WASHINGTON -- In the end, this is about the clash of old and new -- and it should get us to Bryce Harper, Johnny Manziel, the hypocrisy of the NCAA and rules/conventions that don’t really fit the times. Let’s start with Harper.
Tuesday night, in the third inning of the Washington-Atlanta game, Bryce Harper blasted a monstrous home run to center field off Julio Teheran. I happened to be wandering the ballpark at the time, so I was close to the field -- I watched as Harper crushed the home run, admired it for a second, kind of walked and flipped his bat. I wouldn’t say it was at the highest level of hitter showboating. It was probably no more than a 6 or 7 on a scale of 10. Still, it definitely registered.
I turned to the guy next to me and said, “Harper will get plunked before the night’s out.”
He did. His next time up, in fact. Teheran threw what old-time pitchers would call a professional HBP -- fastball, hard, right into the upper thigh. There was a little squawking, benches cleared, guys ran in from the bullpens, more squawking, the umpires warned both benches, and the game went on. The Nationals did not take advantage of the moment and lost 2-1 -- it’s been that kind of year in Washington.
But I didn’t really think anything more about it until I saw tweets from MLB Network and NBC Radio’s Brian Kenny, one of the smart guys in the business, who was basically outraged that in 2013 pitchers are allowed to just THROW BASEBALLS AT PLAYERS in retaliation for admiring a home run. And he’s right. A baseball thrown at 90-plus mph is a weapon, it is dangerous, it can end a career, it can change a life. It should not just be an accepted retaliation for a guy strutting a bit too proudly after a long home run -- that’s ridiculous.
And yet, Harper knew the precepts of the game. He acknowledged it afterward. “If I walk off on somebody and, you know, he wants to drill me, let him drill me, and I’ll stand on say on first base and say some choice words and, you know, get over it.”
So what’s right here? On the one hand, the idea of pitchers just throwing at players to prove a point feels impossibly outdated and wrong. It feels very 1950s, when players had off-season jobs and the Dodgers and Giants shared a city and St. Louis was considered “West.” Bryce Harper is a brilliant young baseball player worth hundreds of millions of dollars. It does not seem like 2013 justice to have a bat flip punished by a rock-hard ball thrown at you.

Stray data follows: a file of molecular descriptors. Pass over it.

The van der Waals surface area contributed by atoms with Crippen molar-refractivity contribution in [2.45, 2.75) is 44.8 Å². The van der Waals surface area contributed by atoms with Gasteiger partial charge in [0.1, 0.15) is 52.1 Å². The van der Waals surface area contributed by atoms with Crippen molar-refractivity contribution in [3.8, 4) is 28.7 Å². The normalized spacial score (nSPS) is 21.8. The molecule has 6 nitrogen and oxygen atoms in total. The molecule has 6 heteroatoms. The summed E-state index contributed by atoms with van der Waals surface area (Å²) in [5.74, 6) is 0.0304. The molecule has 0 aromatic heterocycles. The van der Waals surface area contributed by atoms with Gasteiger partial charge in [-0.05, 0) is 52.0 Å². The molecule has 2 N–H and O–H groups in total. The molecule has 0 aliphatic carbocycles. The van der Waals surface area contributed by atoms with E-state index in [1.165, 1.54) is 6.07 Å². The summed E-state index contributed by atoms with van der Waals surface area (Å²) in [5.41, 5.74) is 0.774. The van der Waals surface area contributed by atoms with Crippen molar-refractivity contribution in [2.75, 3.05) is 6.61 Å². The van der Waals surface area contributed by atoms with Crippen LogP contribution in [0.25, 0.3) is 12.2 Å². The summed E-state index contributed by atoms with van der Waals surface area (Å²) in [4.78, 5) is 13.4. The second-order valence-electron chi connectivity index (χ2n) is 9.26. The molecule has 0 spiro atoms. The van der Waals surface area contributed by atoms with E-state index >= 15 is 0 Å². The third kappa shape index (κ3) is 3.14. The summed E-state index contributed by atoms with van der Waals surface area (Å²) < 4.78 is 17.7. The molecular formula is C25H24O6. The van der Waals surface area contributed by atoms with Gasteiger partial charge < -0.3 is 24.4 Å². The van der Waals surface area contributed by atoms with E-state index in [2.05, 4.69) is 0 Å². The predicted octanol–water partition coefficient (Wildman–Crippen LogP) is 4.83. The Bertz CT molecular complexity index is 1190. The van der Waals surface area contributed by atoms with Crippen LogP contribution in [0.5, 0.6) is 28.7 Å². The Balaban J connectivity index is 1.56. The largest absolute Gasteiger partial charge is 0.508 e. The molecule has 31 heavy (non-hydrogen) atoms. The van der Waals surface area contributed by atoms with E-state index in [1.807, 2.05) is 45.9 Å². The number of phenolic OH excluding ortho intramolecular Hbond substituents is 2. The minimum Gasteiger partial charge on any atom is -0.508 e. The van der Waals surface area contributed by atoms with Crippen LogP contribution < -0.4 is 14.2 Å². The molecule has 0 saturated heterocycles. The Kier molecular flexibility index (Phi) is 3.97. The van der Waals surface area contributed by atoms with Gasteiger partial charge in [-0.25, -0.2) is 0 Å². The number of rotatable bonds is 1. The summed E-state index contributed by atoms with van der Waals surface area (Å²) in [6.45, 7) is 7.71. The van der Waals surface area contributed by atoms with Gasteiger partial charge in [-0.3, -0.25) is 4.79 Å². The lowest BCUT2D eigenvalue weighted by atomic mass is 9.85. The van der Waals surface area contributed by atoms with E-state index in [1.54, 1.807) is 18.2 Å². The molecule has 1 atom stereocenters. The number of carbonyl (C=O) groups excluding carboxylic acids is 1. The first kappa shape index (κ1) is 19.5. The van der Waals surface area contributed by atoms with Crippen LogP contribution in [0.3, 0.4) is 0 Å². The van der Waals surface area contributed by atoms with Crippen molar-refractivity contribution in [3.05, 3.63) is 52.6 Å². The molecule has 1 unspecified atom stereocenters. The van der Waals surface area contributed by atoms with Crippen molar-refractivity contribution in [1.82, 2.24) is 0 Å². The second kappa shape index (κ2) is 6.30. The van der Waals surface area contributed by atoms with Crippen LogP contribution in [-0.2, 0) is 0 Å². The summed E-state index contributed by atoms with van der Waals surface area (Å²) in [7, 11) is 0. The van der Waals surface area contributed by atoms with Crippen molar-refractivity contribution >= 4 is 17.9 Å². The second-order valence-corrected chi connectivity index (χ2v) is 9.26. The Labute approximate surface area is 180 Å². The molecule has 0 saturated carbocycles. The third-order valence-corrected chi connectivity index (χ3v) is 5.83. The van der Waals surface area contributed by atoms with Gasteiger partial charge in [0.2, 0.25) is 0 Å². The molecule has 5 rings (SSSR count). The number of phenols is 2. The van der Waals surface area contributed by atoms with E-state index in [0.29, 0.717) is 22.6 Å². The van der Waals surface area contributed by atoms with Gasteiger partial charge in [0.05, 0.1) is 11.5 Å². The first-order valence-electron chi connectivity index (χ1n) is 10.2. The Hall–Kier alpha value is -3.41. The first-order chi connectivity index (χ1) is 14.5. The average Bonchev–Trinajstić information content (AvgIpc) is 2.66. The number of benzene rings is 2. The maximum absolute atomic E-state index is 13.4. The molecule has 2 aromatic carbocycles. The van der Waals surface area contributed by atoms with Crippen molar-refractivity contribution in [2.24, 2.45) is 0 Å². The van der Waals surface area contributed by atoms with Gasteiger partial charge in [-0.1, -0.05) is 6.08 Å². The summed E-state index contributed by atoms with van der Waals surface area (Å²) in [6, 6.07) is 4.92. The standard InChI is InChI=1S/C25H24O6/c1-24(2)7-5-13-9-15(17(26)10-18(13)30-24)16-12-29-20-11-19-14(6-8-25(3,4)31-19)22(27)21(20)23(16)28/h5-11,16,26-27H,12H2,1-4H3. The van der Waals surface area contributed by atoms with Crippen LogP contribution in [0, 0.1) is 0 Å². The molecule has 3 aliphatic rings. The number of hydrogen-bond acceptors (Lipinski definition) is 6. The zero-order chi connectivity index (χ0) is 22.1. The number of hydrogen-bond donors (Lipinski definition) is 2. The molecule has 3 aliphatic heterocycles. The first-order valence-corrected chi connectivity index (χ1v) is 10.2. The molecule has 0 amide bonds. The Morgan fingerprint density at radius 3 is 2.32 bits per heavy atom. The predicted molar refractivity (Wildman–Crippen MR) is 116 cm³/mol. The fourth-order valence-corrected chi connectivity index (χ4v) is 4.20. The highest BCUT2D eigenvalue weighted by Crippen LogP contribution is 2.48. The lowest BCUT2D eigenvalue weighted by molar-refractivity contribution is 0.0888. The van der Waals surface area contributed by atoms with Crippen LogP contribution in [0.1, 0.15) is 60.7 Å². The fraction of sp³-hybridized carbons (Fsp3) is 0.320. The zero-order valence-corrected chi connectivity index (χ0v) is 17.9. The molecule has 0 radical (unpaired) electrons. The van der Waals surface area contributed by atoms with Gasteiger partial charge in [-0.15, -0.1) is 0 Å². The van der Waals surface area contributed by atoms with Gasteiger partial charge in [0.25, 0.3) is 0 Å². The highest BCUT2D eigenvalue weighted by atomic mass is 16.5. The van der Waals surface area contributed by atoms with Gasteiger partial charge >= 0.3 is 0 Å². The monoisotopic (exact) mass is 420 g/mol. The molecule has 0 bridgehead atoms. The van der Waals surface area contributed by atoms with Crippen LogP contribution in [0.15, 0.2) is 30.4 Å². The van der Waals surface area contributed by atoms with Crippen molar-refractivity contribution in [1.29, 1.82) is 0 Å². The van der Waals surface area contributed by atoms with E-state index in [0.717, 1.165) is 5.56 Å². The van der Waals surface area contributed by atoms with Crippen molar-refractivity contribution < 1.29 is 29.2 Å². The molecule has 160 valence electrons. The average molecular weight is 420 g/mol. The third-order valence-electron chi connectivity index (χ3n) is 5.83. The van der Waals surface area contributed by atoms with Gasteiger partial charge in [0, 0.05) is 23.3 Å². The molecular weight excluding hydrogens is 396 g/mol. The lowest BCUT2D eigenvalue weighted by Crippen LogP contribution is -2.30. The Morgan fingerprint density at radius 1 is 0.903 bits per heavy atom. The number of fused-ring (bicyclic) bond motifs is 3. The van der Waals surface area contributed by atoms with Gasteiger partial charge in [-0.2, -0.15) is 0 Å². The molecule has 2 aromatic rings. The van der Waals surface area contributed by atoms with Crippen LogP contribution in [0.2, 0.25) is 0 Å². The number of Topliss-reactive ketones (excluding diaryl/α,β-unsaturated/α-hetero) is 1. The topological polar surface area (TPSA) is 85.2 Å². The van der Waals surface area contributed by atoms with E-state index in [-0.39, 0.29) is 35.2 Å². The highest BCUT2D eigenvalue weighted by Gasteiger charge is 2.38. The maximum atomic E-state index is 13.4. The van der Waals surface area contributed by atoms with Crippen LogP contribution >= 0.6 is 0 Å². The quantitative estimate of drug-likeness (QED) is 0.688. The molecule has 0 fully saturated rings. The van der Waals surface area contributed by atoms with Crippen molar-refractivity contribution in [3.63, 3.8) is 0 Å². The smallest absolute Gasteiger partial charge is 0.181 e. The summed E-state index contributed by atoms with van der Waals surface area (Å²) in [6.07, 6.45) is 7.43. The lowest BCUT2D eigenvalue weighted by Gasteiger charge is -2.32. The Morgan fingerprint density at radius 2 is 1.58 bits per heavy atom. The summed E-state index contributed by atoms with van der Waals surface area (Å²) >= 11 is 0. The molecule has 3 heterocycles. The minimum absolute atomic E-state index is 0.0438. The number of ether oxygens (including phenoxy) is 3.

On the other hand -- Harper knew exactly what he was doing. Someone named Ryan tweeted to me: “Don’t like bat flips? Don’t give up 420-foot home runs.” Which is fair enough, but you could counter with “Don’t like getting drilled in the leg with a fastball? Don’t flip your bat.” Harper knew he would get drilled, and he walked off his homer anyway.
Which takes us to Johnny Manziel. As you know, the NCAA is investigating an ESPN Outside The Lines report that Manziel accepted several thousand dollars to sign autographs.
Charles Barkley joins The Dan Patrick Show to talk about the Johnny Manziel scandal. His thoughts on paying college athletes? 'We can't pay them all.'
On On the one hand, there’s the obvious and sickening hypocrisy of the NCAA and the growing disdain surrounding amateurism in big-time college football. ESPN’s Jay Bilas made the NCAA point as well as anyone could by going to ShopNCAAsports.com, typing in “Manziel” and having a bunch of Texas A&M No. 2 jerseys come up.* Nothing more really needs to be said there.
*You can’t do it now -- the NCAA, in what has become typical of their direction, quietly took down the search engine when no one was watching (though No. 2 jerseys are still available).
As far as amateurism goes, how can you not allow Johnny Manziel -- who won the Heisman Trophy and was a national sensation -- to earn money from his successes? It feels fundamentally wrong. It feels like the Olympic committee stripping Jim Thorpe’s medals because he played a little professional baseball. The overriding question of compensating college athletes is a huge and complicated one and I must admit that my own thoughts on it evolve all the time. But when you reduce it to something like this -- Manziel making some money from the fame he earned with his great play -- it does not feel big or complicated. This is still America, right?
And … on the other hand: Manziel knew the rules. They might be terrible and outdated rules, but he knew them. There was no confusion here, no gray area where misunderstandings might happen. If Manziel actually took money for signing autographs, he KNEW that getting caught would lead to a scandal and special reports and it could endanger his college career.
So which side do you fall on? The side of the bad rule/convention or the side of the person who knowingly breaks it? It’s a tough one. I do think about an Abraham Lincoln quote, one that definitely seems to be playing out now. Lincoln said: “The best way to get a bad law repealed is to enforce it strictly.”